KAUST Repository

    Peng, Yifan

    2016-07-11

    Diffractive optical elements (DOEs) have recently drawn great attention in computational imaging because they can drastically reduce the size and weight of imaging devices compared to their refractive counterparts. However, the inherent strong dispersion is a tremendous obstacle that limits the use of DOEs in full spectrum imaging, causing unacceptable loss of color fidelity in the images. In particular, metamerism introduces a data dependency in the image blur, which has been neglected in computational imaging methods so far. We introduce both a diffractive achromat based on computational optimization, as well as a corresponding algorithm for correction of residual aberrations. Using this approach, we demonstrate high fidelity color diffractive-only imaging over the full visible spectrum. In the optical design, the height profile of a diffractive lens is optimized to balance the focusing contributions of different wavelengths for a specific focal length. The spectral point spread functions (PSFs) become nearly identical to each other, creating approximately spectrally invariant blur kernels. This property guarantees good color preservation in the captured image and facilitates the correction of residual aberrations in our fast two-step deconvolution without additional color priors. We demonstrate our design of diffractive achromat on a 0.5mm ultrathin substrate by photolithography techniques. Experimental results show that our achromatic diffractive lens produces high color fidelity and better image quality in the full visible spectrum. © 2016 ACM.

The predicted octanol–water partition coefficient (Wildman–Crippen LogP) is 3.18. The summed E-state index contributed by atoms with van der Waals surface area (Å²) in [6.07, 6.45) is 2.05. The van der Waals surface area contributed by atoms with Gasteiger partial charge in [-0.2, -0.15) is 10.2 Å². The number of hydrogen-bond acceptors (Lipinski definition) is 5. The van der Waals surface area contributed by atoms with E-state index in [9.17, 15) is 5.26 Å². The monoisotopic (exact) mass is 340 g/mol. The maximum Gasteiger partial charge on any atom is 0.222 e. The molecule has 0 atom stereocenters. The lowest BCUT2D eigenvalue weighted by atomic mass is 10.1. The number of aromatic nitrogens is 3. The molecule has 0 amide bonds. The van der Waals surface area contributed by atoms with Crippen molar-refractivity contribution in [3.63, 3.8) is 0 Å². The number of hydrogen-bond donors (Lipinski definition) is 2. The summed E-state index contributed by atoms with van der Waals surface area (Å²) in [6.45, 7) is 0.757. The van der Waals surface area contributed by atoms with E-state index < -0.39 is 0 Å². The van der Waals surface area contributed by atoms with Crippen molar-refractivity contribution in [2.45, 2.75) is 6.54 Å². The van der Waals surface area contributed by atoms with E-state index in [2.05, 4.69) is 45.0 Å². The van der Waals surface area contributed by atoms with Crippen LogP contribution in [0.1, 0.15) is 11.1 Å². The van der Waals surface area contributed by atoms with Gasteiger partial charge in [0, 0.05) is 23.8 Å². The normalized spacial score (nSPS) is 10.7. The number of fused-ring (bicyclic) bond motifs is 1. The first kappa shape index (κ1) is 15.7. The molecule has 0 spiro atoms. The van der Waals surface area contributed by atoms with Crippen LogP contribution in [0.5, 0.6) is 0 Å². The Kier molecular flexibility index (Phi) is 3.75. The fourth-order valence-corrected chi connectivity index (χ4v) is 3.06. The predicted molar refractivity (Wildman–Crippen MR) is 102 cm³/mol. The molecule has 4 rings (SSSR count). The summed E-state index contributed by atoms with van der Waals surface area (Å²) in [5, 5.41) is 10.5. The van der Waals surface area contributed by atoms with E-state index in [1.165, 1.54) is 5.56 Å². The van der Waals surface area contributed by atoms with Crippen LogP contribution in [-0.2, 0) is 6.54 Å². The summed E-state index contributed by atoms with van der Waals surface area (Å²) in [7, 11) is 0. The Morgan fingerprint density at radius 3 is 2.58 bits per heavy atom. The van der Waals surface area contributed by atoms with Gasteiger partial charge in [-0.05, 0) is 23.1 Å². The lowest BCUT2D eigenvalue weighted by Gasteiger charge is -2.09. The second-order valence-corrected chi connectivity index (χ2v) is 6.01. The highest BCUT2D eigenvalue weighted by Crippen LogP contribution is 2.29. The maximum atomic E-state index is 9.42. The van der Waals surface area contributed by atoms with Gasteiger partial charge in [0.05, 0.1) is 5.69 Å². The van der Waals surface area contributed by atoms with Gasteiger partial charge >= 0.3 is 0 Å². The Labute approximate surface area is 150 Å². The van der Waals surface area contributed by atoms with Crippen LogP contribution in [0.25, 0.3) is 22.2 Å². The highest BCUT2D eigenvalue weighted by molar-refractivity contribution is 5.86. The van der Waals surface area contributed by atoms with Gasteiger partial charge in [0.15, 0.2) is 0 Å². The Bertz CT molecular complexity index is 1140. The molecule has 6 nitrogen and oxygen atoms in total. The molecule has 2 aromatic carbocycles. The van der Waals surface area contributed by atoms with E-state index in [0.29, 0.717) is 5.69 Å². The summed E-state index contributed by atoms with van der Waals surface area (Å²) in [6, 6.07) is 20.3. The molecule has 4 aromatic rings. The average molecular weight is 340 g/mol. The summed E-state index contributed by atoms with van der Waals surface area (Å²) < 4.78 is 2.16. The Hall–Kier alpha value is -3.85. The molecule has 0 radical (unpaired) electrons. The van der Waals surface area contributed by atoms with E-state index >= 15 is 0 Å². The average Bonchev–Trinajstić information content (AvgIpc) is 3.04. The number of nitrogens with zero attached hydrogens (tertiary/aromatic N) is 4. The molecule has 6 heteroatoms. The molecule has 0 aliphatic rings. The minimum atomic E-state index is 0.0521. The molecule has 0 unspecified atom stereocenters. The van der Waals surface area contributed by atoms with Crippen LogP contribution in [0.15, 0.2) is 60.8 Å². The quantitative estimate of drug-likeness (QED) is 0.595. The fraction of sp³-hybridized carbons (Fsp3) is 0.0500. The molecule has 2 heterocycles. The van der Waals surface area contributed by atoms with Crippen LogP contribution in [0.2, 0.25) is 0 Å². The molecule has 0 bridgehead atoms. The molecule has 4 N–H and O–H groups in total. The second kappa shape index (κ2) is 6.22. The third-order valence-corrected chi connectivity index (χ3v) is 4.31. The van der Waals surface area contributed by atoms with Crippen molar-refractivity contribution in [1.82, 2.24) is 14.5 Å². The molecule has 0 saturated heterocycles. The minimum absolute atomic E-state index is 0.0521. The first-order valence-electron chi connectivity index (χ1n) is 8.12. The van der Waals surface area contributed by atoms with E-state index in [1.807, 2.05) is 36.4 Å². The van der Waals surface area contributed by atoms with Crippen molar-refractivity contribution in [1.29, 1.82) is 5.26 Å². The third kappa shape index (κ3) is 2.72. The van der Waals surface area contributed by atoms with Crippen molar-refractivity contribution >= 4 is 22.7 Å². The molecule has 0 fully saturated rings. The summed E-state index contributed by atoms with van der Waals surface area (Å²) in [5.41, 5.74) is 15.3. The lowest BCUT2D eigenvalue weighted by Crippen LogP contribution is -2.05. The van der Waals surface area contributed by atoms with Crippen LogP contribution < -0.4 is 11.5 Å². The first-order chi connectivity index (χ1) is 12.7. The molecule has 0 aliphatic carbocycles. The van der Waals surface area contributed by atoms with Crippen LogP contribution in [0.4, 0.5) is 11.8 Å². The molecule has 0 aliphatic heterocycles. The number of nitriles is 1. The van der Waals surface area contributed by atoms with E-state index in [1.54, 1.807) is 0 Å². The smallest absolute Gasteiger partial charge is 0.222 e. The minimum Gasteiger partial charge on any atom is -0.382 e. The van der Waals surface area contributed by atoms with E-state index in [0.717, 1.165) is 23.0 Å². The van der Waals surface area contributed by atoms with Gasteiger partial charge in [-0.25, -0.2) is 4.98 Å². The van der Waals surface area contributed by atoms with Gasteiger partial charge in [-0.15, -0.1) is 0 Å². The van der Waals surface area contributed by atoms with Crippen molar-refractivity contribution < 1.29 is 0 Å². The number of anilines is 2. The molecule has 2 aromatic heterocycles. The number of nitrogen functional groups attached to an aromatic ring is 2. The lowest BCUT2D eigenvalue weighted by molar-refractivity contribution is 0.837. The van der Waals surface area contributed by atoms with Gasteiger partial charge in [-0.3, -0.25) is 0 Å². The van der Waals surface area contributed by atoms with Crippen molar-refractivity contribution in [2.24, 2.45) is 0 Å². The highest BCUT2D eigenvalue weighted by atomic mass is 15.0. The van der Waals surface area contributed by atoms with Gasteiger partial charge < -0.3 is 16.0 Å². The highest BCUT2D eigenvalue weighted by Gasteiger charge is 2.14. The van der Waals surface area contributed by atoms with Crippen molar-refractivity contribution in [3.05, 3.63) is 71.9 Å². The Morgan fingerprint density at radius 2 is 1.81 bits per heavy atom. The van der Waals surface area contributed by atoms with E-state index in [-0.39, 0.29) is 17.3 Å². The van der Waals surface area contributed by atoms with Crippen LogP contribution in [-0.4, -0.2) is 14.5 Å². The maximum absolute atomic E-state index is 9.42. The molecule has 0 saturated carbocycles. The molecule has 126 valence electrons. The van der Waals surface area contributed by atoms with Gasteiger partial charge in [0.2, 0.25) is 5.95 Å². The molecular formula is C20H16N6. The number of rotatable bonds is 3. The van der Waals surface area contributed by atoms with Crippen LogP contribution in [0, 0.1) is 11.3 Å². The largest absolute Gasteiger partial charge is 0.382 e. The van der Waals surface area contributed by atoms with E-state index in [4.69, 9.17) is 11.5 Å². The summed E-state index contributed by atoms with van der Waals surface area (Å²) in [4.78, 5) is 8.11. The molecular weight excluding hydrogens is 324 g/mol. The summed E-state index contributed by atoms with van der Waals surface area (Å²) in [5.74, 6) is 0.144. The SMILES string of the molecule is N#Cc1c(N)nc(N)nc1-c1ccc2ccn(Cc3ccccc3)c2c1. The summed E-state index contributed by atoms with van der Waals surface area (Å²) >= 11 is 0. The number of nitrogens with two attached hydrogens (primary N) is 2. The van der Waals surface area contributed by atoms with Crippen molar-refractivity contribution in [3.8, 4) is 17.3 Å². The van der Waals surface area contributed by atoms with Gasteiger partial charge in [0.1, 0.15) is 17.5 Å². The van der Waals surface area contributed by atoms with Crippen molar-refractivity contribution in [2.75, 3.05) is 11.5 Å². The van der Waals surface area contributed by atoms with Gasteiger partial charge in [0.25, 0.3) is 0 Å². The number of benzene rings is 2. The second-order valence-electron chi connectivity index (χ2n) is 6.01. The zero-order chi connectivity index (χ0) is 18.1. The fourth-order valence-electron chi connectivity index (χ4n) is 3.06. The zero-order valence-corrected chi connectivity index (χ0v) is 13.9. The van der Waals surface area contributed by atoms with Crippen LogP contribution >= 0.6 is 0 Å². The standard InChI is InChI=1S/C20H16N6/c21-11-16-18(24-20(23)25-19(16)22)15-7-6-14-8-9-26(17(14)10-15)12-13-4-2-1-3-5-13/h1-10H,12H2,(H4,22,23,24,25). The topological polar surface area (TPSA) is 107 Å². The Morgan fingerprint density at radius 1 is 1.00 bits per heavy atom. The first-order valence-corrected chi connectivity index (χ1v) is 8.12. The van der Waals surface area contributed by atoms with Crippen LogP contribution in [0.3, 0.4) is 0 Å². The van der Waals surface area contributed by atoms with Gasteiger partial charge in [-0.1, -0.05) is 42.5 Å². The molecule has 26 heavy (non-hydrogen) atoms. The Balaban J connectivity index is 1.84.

5. Anomalous Evidence, Confidence Change, and Theory Change.

    Science.gov (United States)

    Hemmerich, Joshua A; Van Voorhis, Kellie; Wiley, Jennifer

    2016-08-01

    A novel experimental paradigm that measured theory change and confidence in participants' theories was used in three experiments to test the effects of anomalous evidence. Experiment 1 varied the amount of anomalous evidence to see if "dose size" made incremental changes in confidence toward theory change. Experiment 2 varied whether anomalous evidence was convergent (of multiple types) or replicating (similar finding repeated). Experiment 3 varied whether participants were provided with an alternative theory that explained the anomalous evidence. All experiments showed that participants' confidence changes were commensurate with the amount of anomalous evidence presented, and that larger decreases in confidence predicted theory changes. Convergent evidence and the presentation of an alternative theory led to larger confidence change. Convergent evidence also caused more theory changes. Even when people do not change theories, factors pertinent to the evidence and alternative theories decrease their confidence in their current theory and move them incrementally closer to theory change. Copyright © 2015 Cognitive Science Society, Inc.